On the other hand, our Jamie might have overplayed his hand and his rivals at J.P. Morgan might be ready to stab him in the back in exchange of whatever and Dimon may be offering his own play. He may well have something on Holder or Obama and is calling in his chips. Whatever it is you can rest assured the deals on the table are complex and sordid.

  14. TC

    Any possibility issues involving JPM wrongdoing are a smoke screen obscuring what this meeting might otherwise have been about? Say, the fast approaching blowout of the euro-zone and how JPM figures in this, possibly involving guarantees Treasury might provide JPM (thereby giving back some portion of fines it’s likely to suffer for its mortgage business related wrongdoing) should it be forced to absorb, say, MS? In fact maybe the use of the word “sage” from the mouthpiece of the Federal Reserve provided something of a signal to this effect.

    1. Lambert Strether

      [hums] “Are you going to Obama’s Faire?
      Banksters, sage[s], corruption, and crime?
      Remember me to one who lives there
      He was once… a major contributor to my campaign, and also to my Presidential library, so back off, buster!”

      Adding… Doubtless these lyrics can be improved…

      1. Dr. Noschidt

        I’ll try:

        Are you going to the Good Negro’s Fair:
        Silver, gold, white partners in crime?
        Remember us to Malcolm’s martyrdom there,
        Truth was once a virtue in time.

        Obambi The Great Black Hope!

        1. MZ

          I’m disgusted. Poking a little fun in a song is all fair game, but nothing about this needs to rise to a race war. Those words are utterly inappropriate.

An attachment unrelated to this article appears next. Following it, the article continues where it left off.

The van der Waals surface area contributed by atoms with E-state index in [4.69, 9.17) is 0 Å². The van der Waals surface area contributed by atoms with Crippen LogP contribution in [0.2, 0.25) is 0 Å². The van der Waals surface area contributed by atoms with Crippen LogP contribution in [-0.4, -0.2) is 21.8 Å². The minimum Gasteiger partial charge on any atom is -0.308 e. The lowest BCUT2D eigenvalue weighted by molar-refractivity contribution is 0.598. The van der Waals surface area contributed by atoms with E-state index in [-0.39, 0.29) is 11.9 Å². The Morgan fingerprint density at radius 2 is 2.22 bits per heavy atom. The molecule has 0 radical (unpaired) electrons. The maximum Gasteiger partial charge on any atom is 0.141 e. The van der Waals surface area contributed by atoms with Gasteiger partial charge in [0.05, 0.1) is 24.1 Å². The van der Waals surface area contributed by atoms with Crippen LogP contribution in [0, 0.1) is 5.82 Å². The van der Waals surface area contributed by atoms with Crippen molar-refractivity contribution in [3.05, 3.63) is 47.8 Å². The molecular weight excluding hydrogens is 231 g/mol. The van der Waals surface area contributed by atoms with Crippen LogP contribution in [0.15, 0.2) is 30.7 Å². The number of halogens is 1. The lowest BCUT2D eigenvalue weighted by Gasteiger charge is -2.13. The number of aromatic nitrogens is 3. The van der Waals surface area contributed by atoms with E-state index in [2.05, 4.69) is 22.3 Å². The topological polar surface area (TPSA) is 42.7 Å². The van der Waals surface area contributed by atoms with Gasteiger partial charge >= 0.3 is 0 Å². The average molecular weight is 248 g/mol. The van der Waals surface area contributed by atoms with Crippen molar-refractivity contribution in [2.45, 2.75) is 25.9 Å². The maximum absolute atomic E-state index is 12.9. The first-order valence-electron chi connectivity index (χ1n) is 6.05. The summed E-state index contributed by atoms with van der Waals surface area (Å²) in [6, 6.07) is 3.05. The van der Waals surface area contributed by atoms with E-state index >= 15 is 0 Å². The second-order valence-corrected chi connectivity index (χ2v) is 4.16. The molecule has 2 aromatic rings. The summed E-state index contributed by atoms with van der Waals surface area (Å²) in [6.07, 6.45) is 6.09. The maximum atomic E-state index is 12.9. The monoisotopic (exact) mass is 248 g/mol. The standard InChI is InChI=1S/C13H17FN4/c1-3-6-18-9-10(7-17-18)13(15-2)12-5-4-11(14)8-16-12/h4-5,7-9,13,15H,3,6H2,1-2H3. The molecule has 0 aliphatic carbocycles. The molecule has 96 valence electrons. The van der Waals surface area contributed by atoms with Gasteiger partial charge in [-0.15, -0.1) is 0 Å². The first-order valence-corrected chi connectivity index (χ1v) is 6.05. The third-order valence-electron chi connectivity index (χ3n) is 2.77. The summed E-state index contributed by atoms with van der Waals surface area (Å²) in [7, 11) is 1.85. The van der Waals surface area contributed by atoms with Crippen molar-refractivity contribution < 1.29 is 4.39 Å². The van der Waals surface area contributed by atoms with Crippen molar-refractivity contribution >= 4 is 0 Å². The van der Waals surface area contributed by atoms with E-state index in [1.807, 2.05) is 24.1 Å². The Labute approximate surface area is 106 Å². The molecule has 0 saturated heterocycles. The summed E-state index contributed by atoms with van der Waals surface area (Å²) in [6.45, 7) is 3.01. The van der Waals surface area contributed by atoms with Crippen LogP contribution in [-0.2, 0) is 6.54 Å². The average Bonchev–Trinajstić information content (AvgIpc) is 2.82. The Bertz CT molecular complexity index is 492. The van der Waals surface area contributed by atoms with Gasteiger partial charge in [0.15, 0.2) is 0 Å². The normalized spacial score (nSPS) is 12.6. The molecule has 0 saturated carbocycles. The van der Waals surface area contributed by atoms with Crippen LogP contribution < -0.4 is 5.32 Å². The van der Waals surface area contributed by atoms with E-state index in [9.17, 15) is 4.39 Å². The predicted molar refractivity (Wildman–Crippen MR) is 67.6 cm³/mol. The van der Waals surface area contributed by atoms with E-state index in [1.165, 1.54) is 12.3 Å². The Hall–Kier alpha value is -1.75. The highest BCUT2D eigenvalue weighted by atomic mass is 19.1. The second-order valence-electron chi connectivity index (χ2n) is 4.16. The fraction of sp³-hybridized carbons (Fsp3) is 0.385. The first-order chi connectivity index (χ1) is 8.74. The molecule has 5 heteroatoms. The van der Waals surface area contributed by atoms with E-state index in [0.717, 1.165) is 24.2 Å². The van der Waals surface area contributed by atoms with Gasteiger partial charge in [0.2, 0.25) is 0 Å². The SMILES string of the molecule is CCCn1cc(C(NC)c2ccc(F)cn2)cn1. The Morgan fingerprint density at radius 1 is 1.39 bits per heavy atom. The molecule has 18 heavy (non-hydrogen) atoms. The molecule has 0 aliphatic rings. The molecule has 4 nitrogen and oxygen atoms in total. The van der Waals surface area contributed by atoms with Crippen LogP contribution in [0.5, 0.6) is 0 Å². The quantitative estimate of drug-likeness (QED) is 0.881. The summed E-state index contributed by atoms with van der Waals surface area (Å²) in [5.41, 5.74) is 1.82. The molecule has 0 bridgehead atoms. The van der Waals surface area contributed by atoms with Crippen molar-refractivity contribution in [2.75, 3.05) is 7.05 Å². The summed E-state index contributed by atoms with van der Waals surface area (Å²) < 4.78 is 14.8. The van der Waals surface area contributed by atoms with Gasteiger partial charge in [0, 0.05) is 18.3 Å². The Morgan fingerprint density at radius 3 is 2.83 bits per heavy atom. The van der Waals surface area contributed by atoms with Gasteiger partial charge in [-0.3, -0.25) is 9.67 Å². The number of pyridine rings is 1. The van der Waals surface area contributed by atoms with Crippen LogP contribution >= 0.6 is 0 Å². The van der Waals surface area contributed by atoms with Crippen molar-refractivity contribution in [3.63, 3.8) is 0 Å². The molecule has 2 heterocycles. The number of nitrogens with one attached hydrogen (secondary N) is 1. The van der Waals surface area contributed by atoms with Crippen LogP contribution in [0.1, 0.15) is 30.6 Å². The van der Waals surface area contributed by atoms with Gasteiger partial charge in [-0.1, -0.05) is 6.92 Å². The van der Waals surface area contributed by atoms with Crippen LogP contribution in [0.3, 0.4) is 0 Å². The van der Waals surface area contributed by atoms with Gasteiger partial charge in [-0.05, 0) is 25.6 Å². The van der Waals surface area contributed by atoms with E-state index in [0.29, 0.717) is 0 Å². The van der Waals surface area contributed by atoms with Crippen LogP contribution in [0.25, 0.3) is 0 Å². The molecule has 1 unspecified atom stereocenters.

2. zygmuntFRAUDbernier

        The lyrics remind me of “Scarborough Fair” …

        Are you going to Scarborough Fair?
        Parsley, sage, rosemary & thyme
        Remember me to one who lives there
        She once was a true love of mine
        Tell her to make me a cambric shirt
        (On the side of a hill in the deep forest green)
        Parsely, sage, rosemary & thyme
        (Tracing a sparrow on snow-crested ground)
        Without no seams nor needlework
        (Blankets and bedclothes a child of the mountains)
        Then she’ll be a true love of mine

        “Scarcorough Fair”, interpreted by Simon & Garfunkel,

      3. zadoofka

        Obama gets the empty Solyndra building for his library. I’m not building one 2 by 4 for anything else.

    1. readerOfTeaLeaves

      Oy! Maria Bartelomo is Exhibit A in what Seymore Hersh is criticizing in the lousy performance of US media. Yeesh!

      That CNBC segment is eyebrow-raising:

      The Tea Party craziness about shutting down the government makes me nuts, but when I read about something like the USAG meeting with Dimon – despite years of illegal activities by the bank – then I think, “Well… those Tea Partiers make me nuts, and I deplore their tactics, but I kind of empathize with the frustration… ” 8^[